So as you know, starting last year we embarked on the process of transforming Smart Balance into a much larger business. A key element of this transformation was to replace the 20-year-old legacy system with a modern ERP system. Although we are a virtual company without production and distribution assets, we need to manage the increasingly complex supply chain as we expand. And now that Smart Balance is a public company we certainly also need to ensure that we are compliance with Sarbanes-Oxley requirements. So during the second quarter as Steve and Bob mentioned, we went live with our new system. While there were the usual headaches and adjustments that an installation of this magnitude usually causes, I’m pleased to report that the system is up and running and we’re now turning toward developing the now-available analytical tools and system enhancements that will truly transform the availability of information and our ability to use that for growth. I’m certain that along with the other members of the executive management team I would like to thank our employees who took on this project and put so much time and effort over the last nine months to make it happen. It was truly a tremendous performance by all.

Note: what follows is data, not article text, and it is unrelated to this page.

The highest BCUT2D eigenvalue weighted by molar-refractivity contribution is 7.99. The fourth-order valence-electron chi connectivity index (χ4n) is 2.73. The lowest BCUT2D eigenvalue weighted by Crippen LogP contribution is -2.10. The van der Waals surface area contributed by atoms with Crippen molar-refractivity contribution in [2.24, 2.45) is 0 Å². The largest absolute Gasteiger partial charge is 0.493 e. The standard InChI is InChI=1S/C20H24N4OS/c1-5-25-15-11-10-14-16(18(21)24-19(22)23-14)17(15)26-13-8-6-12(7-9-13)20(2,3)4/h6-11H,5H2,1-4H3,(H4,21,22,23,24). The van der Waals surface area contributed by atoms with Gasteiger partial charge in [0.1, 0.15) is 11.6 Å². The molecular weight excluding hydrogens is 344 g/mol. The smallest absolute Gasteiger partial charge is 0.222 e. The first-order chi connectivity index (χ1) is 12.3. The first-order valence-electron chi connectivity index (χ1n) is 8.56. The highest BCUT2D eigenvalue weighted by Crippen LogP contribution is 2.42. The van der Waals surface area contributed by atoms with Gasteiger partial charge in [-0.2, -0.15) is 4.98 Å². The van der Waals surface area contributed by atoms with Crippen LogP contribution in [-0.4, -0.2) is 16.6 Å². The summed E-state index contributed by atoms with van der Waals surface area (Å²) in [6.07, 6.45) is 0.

And with that I’ll turn it back over to Steve who’ll give us some perspective on the outlook for the rest of the year.

Stephen S. Hughes

In summary, we remain focused on our long-term strategy despite the pressures that the increases in commodity costs and the current economic environment are creating for the entire industry. In fact we see this as a window of opportunity. Everyone who is competing in the category faces the same challenges we face but we are focused on executing a consumer and product innovation based plan that is both strategic and sustainable. Our plans for 2008 remain unchanged.

As we said before our number one priority is to optimize and expand our spreads business and I think we are well on the way to doing that. In fact we will focus on our core consumer base as we move through this period of price changes. We expect accelerated sales growth in the second half of 2008 as a result of increased distribution achieved through the company’s Plus 6 drive and in [inaudible] in our core category of extra virgin olive oil and omega 3 enhanced spreads and 50/50 butter blend as well as the impact of our size reduction. We also have the August price increase that we did not anticipate having for the back half of the year and that has been implemented.